Imagine a site about rock tumbling. If you don’t believe me that there are sites about such things then look here and be pleasantly surprised. This site actually has a trading area. It doesn’t seem to be doing much trade. But imagine if Ebay could take some of this trade by creating a little widget that this site could incorporate, which would contain the latest items for this interest group and an easy listing function for sellers to use too. Not only would they earn something, but they might find that the market in tumbled rocks actually grows. Ebay wins, rocktumblinghobby.com wins and rock tumblers everywhere win. Bear in mind that Ebay has incurred as good as zero cost in doing this. Now multiply that by every hobby site on the internet and it becomes apparent how much potential there is for Ebay to gain exposure. Not only more listings but more sales. Perhaps it could pay a commission to the widget holder, in the way that Amazon pays me, for each listing and/or sale that arises.

Very quickly there could be millions of little Ebay marketplaces sat in front of people who are interested in the items in that marketplace. Only then would Ebay be able to increase its share of overall sales.

Ebay at the crossroads (part 2)

Tuesday, October 23rd, 2007

In many ways, what ebay has achieved in the business model that it has pioneered is astounding. It has built an iconic brand that has changed our purchasing behaviour, and it has done this on a foundation of many people that it has never met. In other words, it has built trust on the back of millions of people who have bought and sold through it – a minority of whom are not trustworthy. It has done all of this as an intermediary and has relied on general honesty, to which it added a feedback system. This is an awesome achievement.

Ebay is also in a very rare position in the business world – it continues to dominate the market that it largely created, and has no significant competitors. The result of this is that it is very passive in the way that it drives sales. It relies on people coming to the site to search for items to buy. This is backed up to an extent by marketing – it used to spend a lot more on paid search and its television adverts have been visible but have not been successful (according to Marketing Week). In this way, it is missing the greatest potential of having an online trading platform – especially two things: recommendation algorithms and viral exposure.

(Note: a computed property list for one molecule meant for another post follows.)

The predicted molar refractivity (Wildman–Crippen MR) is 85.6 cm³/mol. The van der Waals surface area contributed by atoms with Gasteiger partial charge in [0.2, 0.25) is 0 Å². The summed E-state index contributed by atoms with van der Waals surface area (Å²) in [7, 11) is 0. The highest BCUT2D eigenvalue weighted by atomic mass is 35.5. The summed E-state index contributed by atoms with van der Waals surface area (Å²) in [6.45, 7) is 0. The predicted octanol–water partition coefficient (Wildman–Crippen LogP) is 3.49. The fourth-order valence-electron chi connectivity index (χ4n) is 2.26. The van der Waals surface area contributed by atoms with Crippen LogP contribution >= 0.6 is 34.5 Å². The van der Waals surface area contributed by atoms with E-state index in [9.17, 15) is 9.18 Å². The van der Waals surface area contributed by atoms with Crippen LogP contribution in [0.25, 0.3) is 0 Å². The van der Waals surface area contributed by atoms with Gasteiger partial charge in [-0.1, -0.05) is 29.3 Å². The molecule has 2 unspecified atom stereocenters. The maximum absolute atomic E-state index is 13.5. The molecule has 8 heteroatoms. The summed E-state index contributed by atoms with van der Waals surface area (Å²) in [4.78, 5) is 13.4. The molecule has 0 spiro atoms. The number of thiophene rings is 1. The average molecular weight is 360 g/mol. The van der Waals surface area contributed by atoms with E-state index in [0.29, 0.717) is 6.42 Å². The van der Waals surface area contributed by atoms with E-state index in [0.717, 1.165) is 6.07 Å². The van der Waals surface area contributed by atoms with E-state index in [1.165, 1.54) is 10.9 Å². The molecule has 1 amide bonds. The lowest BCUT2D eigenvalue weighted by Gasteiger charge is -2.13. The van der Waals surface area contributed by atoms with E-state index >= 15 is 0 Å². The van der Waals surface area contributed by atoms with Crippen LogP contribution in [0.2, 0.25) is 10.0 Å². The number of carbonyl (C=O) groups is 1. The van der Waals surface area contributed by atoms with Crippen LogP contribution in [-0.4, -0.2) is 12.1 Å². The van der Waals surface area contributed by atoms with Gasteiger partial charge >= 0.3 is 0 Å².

This post will look at recommendation algorithms, the next will look at viral exposure. These algorithms drive a greater volume of sales per customer. In The Long Tail, Chris Anderson argues that there is a long tail of demand in many things. In other words, if you chart the sales volume of available variants of a product in descending order of popularity, there will always be a few products at the head that account for most of the sales, and less demand for the more niche products further down the tail. The aggregate demand for all of these niche products is significant (and frequently with less competition and better margins), but a traditional retail model cannot meet this demand easily due to the cost of shelf-space and inventory, so choice becomes limited. For online retail, the dynamic is very different – fewer physical constraints mean that it is easier to meet very niche demand. Anderson demonstrates that seemingly infinite choice results in increased overall demand. The challenge becomes how to connect this mass of pockets of supply and demand.